Will Ed's soapbox show wash with voters?

 
Ed Miliband in Chorley

It's back. The politician's soap box.

But look who's following in John Major's footsteps. It's Ed Miliband.

I followed the Labour leader to Chorley, Lancashire, as he sought to show that he was doing politics in a different way. He told me that "we've got to try something" to break down the barriers between politicians and the people.

I asked him about the views of Tony Blair, John Reid, David Blunkett and other senior Labour figures that what he needs to do differently is to start telling the public what Labour's for and not just what it's against.

Visiting a retirement village, the Labour leader spoke of the need to look at how the elderly can be cared for outside expensive hospitals - thus saving the NHS money.

A new commission will look at how to integrate health and social care. How to govern when there is no money to spend is the question Labour finds hardest to answer.

In the last few days he's been told that Labour should seek to reassure voters that the party will, at least at first, spend only as much as its opponents - as Gordon Brown and Tony Blair did before the election of 1997.

'In good time'

Ed Miliband has told the BBC that he believes we "need a different way forward for our economy".

He's also been told that they should state clearly that they plan to increase spending to increase public investment even if it risks a repeat of the "tax bombshell" attack which - along with his soapbox - ensured that John Major was re-elected against the odds in 1992.

The chancellor will set out the coalition's spending plans for the first year after the next election on 26 June in his Spending Review. The Labour leader said he would set out his alternative approach before the next election, when he knew about the state of the economy - it would, he added, be "in good time, honestly".

"Massive increases" in spending on the NHS "won't be available" under the next Labour government.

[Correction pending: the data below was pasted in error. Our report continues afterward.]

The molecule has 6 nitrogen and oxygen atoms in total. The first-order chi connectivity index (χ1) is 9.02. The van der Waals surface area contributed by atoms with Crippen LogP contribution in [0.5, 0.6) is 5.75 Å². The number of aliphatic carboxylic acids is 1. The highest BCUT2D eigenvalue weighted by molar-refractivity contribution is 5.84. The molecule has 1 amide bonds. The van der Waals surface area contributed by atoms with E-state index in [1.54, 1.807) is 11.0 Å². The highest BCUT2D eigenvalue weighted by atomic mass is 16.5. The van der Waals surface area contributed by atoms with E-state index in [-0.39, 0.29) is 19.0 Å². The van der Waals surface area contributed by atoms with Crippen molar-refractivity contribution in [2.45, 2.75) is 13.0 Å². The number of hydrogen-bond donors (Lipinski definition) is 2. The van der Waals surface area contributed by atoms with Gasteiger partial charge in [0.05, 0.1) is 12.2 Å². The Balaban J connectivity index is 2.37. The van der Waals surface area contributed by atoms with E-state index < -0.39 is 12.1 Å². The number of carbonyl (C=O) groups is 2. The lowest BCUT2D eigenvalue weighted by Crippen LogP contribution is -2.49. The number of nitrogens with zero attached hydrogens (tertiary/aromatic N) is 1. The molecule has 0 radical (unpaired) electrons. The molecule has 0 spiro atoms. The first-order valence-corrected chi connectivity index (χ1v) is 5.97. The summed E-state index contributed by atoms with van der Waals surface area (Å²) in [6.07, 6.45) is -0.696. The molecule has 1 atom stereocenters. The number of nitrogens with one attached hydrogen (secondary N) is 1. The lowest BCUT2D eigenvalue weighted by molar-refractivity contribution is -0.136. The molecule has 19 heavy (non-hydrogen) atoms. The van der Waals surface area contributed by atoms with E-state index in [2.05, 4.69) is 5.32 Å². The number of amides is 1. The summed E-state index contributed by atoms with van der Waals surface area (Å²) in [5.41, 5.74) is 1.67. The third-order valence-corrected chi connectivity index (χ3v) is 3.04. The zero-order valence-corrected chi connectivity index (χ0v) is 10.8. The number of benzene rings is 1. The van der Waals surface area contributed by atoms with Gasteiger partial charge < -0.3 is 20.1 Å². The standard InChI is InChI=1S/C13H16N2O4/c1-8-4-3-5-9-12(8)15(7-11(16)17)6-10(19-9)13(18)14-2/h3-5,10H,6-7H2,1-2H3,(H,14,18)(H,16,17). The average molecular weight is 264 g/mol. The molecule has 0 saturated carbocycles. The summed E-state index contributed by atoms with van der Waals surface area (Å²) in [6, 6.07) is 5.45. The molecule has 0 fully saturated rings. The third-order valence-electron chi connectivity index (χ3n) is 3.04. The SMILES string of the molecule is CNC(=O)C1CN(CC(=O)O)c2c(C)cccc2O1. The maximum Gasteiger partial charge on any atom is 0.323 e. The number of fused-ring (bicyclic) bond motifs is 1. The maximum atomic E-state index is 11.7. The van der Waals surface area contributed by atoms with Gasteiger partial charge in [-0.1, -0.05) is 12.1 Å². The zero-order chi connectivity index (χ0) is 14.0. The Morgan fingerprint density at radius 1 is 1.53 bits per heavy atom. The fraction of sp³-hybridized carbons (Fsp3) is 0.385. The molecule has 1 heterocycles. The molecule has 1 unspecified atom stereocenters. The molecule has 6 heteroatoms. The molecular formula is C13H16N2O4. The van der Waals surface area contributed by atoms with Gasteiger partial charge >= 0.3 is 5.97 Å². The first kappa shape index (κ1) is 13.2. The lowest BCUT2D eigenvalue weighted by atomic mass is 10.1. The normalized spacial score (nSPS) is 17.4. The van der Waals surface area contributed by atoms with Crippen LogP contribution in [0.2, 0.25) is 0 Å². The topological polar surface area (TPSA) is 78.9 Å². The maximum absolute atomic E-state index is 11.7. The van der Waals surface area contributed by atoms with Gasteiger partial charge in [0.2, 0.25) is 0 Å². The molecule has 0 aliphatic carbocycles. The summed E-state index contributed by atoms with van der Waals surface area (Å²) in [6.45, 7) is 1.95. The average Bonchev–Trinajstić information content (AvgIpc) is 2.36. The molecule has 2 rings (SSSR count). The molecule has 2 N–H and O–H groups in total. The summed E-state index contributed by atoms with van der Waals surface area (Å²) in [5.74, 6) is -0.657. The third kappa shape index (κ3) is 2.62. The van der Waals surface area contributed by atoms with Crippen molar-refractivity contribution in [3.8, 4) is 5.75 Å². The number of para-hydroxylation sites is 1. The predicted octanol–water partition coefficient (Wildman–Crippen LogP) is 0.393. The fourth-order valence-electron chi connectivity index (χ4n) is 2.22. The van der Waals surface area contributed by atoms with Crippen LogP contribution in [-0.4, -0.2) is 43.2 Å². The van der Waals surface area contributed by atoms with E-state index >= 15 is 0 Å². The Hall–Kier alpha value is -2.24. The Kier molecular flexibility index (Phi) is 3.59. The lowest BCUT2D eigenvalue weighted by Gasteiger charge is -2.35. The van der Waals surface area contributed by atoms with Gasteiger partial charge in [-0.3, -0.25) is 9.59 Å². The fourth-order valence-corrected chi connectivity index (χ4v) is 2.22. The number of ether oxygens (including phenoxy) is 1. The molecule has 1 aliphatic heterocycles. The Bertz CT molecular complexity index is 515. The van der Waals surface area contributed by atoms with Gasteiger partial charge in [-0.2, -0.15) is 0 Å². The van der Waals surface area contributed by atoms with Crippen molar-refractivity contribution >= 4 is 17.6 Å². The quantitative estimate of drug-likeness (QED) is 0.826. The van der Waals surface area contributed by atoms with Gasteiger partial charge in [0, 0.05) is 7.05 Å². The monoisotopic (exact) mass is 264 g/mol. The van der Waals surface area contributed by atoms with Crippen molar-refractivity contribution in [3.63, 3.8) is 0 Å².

Mr Miliband's challenge is to turn his talk of "a new economic settlement" into something which is not judged simply by how much he promises to spend.

He will insist that pledges to extend opportunities to the 50% who don't go to university, to get the banking system to support small businesses and greater regulation of the energy and train companies are all examples of just that and show that he is pursuing a different approach not just from the Tories but from New Labour as well.

Mr Miliband also told me that there was no chance of George Galloway returning to the Labour Party and that proposals for a general strike were ridiculous and would not happen.

 
Nick Robinson, Political editor Article written by Nick Robinson Nick Robinson Political editor

What's the PM's next move on Iraq? localisation->translate("watch"); ?>

What next for the UK's policy on Iraq and Syria following the death of James Foley?

Watch Nick's report

More on This Story

More from Nick

Comments

This entry is now closed for comments

Jump to comments pagination
 
  • rate this
    -8

    Comment number 64.

    I'm in my late 40s and have never voted in a national election in my life but if Ed still leading Labour at the next general election, hes got my vote. Why you may ask? Because he looks uncomfortable in a suit and sounds like a pleb, but deep down hes more man than the slick looking/sounding Bliars and Camerons of this world. Go for Ed you da man!! :)

  • rate this
    -7

    Comment number 84.

    I like Ed Milliband. He's shrewd enough to know that politicians are at a very low ebb right now, all but disgraced, and he has the balls (ha..) to risk looking silly to make a long-overdue point, and whatever his origins, he's willingly chosen not to be a humourless predator like we've seen too many of lately. As Shakespeare said: Better a witty fool than a foolish wit.

  • rate this
    -5

    Comment number 42.

    Mrrci

    Your dtick is on the net.

  • rate this
    -4

    Comment number 48.

    #27: "Equal Partnership a credible way, all good work really 'to pay'"

    Not in the least credible, when you explain that "Equal Partnership" means that everyone today earning more than median income would have their pay reduced to the median income. Just who would regard it as "credible" that a CEO should be paid the same as an office junior, or a surgeon the same as a hospital cleaner??

  • rate this
    -3

    Comment number 56.

    My pc's cannot go on line. They are a conduit.

 

Comments 5 of 162

 

Features

BBC © 2014 The BBC is not responsible for the content of external sites. Read more.

This page is best viewed in an up-to-date web browser with style sheets (CSS) enabled. While you will be able to view the content of this page in your current browser, you will not be able to get the full visual experience. Please consider upgrading your browser software or enabling style sheets (CSS) if you are able to do so.